The late Samuel Francis, a leading paleoconservative intellectual and a student of Burnham, wrote that during this time,
"Old conservatives who welcomed the neo-cons into their ranks soon found that their new allies often displayed the habit of telling them what was and what was not "permissible" to say and how to say it. Criticism of the New Left and domestic communism was fine, but what the neo-conservatives regarded as "McCarthyism" - calling for restoration of the House Committee on Un-American Activities, for example, or the FBI's domestic security functions - was not respectable. Criticizing affirmative action was also okay, but criticism of unconstitutional civil rights legislation, the civil rights movement, or Martin Luther King Jr. was not respectable. Old conservative heroes like Joseph McCarthy, Douglas MacArthur, Charles Lindbergh, Robert Taft, and even Barry Goldwater tended to disappear or earn scorn in neo-conservative journals, while Harry Truman, George Marshall, Hubert Humphrey, and Henry Jackson developed into idols before which conservatives were supposed to bend the knee. Almost none of the neo-conservatives showed any interest in American constitutional principles or federalist and states' rights issues and arguments based on constitutionalism were muted in favor of the "empirical" arguments drawn from disciplines like sociology and political science in which neo-conservative academics tended to concentrate."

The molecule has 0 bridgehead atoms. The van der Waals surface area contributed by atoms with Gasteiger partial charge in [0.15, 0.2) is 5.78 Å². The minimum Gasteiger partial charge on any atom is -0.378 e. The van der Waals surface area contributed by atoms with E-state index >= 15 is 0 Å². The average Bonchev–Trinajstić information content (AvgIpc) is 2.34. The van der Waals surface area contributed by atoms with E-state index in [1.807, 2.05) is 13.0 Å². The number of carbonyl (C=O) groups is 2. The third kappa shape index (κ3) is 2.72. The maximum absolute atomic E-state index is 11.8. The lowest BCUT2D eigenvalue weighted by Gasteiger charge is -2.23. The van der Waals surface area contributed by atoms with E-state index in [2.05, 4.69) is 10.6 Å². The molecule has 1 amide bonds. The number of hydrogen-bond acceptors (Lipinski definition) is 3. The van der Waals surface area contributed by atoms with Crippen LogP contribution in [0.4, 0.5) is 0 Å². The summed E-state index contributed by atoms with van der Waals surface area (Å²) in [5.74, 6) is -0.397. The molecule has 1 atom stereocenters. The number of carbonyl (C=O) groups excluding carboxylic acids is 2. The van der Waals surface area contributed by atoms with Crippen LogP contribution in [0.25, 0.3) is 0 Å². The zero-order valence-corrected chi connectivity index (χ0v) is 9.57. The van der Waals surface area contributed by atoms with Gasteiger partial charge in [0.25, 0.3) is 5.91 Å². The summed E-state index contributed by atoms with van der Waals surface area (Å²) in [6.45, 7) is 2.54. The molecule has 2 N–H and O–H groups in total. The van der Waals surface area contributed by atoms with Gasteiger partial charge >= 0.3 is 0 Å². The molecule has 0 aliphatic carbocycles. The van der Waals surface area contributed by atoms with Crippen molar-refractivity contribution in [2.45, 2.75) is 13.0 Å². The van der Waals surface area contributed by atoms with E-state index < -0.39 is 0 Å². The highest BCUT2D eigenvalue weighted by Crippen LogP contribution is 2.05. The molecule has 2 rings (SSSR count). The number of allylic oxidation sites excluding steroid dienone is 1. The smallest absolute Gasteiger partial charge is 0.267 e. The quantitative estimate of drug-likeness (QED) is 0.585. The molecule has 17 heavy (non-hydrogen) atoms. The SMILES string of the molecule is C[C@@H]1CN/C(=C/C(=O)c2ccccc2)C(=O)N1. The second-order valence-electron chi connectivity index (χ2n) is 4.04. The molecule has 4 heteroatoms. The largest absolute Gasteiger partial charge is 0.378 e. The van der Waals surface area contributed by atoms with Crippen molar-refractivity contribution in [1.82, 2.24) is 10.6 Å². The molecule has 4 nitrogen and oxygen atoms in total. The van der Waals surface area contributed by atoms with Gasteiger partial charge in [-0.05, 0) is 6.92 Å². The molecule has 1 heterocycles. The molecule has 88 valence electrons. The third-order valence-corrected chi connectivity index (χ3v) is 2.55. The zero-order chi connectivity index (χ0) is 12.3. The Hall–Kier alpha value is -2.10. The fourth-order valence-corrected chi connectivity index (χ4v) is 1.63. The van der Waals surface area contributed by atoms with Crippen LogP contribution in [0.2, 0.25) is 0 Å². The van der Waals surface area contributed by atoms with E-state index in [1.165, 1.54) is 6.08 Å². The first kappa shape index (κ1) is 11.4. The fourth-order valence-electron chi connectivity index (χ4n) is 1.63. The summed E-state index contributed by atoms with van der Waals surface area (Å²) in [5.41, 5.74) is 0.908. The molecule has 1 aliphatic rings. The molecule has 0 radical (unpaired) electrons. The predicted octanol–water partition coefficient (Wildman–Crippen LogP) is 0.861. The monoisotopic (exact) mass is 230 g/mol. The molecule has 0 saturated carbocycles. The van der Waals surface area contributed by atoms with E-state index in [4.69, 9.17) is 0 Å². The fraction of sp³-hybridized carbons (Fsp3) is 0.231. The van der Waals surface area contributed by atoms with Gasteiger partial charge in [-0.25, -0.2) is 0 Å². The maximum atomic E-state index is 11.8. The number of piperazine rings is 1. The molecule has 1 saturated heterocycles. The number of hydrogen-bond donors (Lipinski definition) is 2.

Paleo historian Thomas Woods elaborates on the divergence in the conservative movement, and the ascent of the neoconservatives, and their distinguishing features from more traditional conservatives: